Wednesday, January 11, 2012
A study in the American Sociological Review found that working moms multitask more than dads, and that all that doing-five-things-at-the-same-time is stressing them out.
Here's the abstract:
"This study suggests that multitasking constitutes an important source of gender inequality, which can help explain previous findings that mothers feel more burdened and stressed than do fathers even when they have relatively similar workloads. Using data from the 500 Family Study, including surveys and the Experience Sampling Method, the study examines activities parents simultaneously engage in and how they feel when multitasking. We find that mothers spend 10 more hours a week multitasking compared to fathers and that these additional hours are mainly related to time spent on housework and childcare. For mothers, multitasking activities at home and in public are associated with an increase in negative emotions, stress, psychological distress, and work-family conflict. By contrast, fathers’ multitasking at home involves less housework and childcare and is not a negative experience. We also find several similarities by gender. Mothers’ and fathers’ multitasking in the company of a spouse or children are positive experiences, whereas multitasking at work, although associated with an increased sense of productivity, is perceived as a negative experience."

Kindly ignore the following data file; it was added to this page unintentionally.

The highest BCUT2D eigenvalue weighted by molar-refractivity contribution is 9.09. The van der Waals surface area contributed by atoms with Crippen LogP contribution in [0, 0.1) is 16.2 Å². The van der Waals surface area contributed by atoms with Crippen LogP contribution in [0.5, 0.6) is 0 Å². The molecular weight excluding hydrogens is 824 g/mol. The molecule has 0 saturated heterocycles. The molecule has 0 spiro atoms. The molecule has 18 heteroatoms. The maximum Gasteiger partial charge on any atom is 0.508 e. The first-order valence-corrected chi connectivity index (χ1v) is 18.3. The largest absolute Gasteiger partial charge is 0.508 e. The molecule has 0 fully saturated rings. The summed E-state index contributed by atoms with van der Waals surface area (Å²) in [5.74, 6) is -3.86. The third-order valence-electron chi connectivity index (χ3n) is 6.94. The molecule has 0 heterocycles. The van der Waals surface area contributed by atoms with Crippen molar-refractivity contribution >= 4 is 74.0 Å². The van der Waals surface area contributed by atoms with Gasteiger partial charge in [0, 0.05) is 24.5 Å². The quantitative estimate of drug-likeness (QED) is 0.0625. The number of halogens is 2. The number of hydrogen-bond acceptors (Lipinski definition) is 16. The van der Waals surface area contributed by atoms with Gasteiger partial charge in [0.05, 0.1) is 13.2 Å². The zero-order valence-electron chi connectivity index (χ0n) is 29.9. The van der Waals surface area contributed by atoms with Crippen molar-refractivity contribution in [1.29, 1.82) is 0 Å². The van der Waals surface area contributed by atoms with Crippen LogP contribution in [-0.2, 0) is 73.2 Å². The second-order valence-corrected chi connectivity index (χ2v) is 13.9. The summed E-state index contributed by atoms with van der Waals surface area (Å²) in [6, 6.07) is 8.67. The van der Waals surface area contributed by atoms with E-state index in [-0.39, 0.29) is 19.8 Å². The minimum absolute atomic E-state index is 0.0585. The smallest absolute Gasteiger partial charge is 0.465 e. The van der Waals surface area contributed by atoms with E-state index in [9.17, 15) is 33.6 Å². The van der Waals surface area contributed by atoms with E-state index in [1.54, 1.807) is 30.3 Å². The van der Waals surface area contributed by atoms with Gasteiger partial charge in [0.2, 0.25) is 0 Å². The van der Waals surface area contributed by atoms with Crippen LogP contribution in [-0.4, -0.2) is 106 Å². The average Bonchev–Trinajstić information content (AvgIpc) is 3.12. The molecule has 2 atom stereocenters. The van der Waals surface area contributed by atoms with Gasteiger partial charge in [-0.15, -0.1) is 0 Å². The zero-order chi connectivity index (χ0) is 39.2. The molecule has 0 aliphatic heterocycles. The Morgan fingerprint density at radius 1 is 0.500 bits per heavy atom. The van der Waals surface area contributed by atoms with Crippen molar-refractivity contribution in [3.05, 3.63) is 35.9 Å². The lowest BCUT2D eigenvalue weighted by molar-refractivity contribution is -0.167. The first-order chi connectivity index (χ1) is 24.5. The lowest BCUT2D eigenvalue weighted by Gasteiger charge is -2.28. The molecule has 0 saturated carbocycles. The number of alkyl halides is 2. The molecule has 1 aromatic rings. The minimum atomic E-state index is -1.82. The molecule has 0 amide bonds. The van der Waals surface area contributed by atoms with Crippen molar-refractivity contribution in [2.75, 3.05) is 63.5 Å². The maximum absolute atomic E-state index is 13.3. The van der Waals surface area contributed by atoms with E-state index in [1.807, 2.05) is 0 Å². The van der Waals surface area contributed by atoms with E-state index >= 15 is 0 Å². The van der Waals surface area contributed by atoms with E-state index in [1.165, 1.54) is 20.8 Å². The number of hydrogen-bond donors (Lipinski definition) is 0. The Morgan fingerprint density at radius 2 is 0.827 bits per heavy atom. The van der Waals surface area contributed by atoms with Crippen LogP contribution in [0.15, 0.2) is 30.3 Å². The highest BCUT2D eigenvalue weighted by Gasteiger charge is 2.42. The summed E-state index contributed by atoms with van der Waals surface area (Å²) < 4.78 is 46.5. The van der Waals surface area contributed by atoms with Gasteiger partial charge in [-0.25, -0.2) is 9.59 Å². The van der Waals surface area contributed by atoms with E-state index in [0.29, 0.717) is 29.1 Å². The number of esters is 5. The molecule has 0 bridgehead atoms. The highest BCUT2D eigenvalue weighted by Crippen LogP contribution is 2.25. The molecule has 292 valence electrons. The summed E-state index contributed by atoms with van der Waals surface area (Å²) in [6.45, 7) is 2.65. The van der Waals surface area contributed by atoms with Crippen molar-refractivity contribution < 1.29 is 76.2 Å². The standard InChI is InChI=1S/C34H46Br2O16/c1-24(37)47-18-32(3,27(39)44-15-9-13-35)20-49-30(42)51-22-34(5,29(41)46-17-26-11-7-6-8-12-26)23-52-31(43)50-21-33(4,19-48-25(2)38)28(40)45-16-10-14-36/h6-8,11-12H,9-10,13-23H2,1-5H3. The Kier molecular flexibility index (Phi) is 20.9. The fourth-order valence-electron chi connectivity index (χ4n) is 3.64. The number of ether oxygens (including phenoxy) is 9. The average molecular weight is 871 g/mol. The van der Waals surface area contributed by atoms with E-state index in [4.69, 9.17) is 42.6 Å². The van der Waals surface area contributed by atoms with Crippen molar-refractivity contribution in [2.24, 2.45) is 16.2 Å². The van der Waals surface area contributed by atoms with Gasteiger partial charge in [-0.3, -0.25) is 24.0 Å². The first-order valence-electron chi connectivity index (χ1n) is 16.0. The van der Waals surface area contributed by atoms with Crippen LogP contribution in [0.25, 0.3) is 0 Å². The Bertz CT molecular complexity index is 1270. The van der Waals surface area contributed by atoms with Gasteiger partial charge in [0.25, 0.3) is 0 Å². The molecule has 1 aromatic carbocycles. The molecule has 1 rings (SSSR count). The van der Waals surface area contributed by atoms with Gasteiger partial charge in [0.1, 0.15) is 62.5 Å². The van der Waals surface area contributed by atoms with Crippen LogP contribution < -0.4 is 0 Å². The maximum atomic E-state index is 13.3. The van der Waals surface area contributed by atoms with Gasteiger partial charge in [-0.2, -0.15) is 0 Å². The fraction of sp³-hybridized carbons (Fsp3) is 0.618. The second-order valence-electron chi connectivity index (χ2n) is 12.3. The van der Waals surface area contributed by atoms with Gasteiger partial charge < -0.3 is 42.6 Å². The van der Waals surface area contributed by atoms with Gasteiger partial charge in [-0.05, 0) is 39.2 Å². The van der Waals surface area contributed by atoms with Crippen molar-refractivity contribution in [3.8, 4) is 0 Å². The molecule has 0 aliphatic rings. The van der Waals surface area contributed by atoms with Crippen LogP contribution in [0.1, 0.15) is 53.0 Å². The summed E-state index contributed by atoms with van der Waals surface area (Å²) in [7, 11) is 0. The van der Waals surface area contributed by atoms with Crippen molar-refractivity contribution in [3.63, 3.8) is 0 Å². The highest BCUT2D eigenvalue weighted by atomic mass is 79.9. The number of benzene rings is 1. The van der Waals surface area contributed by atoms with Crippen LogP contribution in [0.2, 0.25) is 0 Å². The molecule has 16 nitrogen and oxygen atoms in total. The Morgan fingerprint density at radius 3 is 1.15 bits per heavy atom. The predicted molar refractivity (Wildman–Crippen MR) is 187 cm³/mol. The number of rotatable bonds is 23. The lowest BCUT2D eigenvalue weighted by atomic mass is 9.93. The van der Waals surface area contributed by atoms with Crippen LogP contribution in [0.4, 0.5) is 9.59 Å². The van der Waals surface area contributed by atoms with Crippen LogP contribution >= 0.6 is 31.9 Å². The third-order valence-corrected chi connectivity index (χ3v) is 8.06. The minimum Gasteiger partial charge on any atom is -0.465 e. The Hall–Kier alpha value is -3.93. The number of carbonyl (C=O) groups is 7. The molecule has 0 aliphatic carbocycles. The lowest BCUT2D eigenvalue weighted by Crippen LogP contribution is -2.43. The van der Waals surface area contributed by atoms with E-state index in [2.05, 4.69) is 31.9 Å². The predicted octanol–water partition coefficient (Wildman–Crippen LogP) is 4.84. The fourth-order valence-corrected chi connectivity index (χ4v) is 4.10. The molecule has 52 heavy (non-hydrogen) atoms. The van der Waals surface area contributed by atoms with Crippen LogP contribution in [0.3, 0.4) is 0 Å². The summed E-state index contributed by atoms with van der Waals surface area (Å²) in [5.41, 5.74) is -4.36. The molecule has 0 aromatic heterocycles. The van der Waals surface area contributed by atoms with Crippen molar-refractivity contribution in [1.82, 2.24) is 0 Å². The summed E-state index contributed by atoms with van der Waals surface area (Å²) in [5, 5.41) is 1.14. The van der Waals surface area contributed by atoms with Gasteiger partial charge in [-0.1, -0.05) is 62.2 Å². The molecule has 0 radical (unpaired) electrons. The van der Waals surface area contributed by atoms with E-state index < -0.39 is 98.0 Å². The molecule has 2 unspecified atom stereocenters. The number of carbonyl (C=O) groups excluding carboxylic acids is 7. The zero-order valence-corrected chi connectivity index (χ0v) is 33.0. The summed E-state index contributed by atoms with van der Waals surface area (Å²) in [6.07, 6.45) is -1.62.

You can read the entire study, "Revisiting the Gender Gap in Time-Use Patterns: Multitasking and Well-Being among Mothers and Fathers in Dual-Earner Families" here.